Shandong’s Slippery Gutter Oil Man
How a Businessman Tapped and Reprocessed Waste to Supply Tons of Oil for Dubious Human Consumption
It’s oil with an extra something, but there’s nothing virgin about it. Pumped from sewers outside restaurants and drained from dumpsters, it’s cooking oil born from waste both human and mechanical.
Known in China as “gutter oil,” it’s commonly used by cooks at greasy spoon restaurants and canteens that buy it on the cheap from businessmen like Liu Liguo.
In July 2011, Liu was arrested at the gate of a gutter oil company he founded and charged with violating food safety laws. Prosecutors say Liu had several companies. One used cutting-edge technology to produce as much as 60 tons of oil per day.
Investigators testifying at Liu’s recent trial in Ningbo described a massive distribution network concentrated in four provinces. The trial, which began in August, shed light on a long supply chain involving fifty-eight companies, including well-known makers of popular brands of cooking oil. A verdict is pending.
Liu’s business was the largest gutter oil manufacturing network so far uncovered. He started with a modest biodiesel processing facility and expanded into a string of companies that sold up to 12,000 tons of waste cooking oil for nearly 100 million yuan between 2007 and last year.
Gutter oil looks edible, but authorities say it contains carcinogens and hazardous chemicals.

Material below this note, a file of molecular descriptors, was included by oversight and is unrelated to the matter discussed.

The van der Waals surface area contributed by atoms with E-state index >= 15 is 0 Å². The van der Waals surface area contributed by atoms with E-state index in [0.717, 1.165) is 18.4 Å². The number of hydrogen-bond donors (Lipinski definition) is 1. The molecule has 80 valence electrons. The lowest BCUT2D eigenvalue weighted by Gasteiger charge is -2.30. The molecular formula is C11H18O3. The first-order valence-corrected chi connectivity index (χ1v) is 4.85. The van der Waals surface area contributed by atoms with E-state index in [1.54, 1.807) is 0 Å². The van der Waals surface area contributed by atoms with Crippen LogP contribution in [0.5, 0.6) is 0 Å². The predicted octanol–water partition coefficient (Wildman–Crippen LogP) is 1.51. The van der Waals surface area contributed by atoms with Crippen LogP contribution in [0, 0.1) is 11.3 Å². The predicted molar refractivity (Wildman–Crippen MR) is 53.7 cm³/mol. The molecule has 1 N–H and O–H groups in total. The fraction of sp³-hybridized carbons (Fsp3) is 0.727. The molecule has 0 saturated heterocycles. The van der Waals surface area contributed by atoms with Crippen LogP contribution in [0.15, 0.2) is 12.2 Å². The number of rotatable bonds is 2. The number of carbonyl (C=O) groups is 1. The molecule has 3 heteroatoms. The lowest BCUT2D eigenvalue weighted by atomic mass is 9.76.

The prosecutor accused Liu of knowingly trading non-edible waste oil to resellers who then “passed it off as soybean oil.”
Taste for the Business
Liu was born in Pingyin, Shandong province, in 1977. He worked at an aluminum plant for ten years until the company stopped paying workers.
In 2003, Liu raised money from relatives and friends to start a business: the Pingyin Changshun Oil Processing Plant.
A former aluminum plant colleague surnamed Li said Liu’s company initially produced real cooking oil.
Later in an interview with China Newsweek while he was held in a detention center, Liu said the company at first “processed pig lard. The factory took animal fat, removed the color, took away the smell, and sold it. It was meant for human consumption.”
Liu lost money during the first two years. But he continued borrowing money from relatives and friends, accumulating some 2 million yuan in debt.
The year 2005 marked a turnaround. At the time, China’s biodiesel industry was still in its infancy and there were no uniform regulatory standards. Liu restructured the company, renamed it and bought biodiesel-making equipment.
China allows the use of gutter oil to power vehicles, and Liu found the business profitable. Producers of biodiesel in 2006 could refine a ton for roughly 3,500 yuan and sell it for 5,000 yuan.
Much of the gutter oil used by Liu’s companies came from Beijing sewers at a time when there were no standards for biodiesel. “During that time, I learned a lot about the gutter oil business,” Liu said.
Gas stations mixed biodiesel and diesel, boosting Liu’s business. He managed to make up to 300,000 yuan a month.
In 2007, Liu’s plant in Pingyin started processing gutter oil as “red oil,” for cooking oil suppliers across the country.
Liu said that there were at least five gutter oil companies operating in Pingyin alone. But he denied a prosecution claim that his factories produced gutter oil mainly for food; he said it was only used to feed animals.
Feed-grade oil has to be approved by a provincial agricultural department. But Liu’s companies never obtained permits. Factories without such permits make up a large share of the Chinese feed oil market.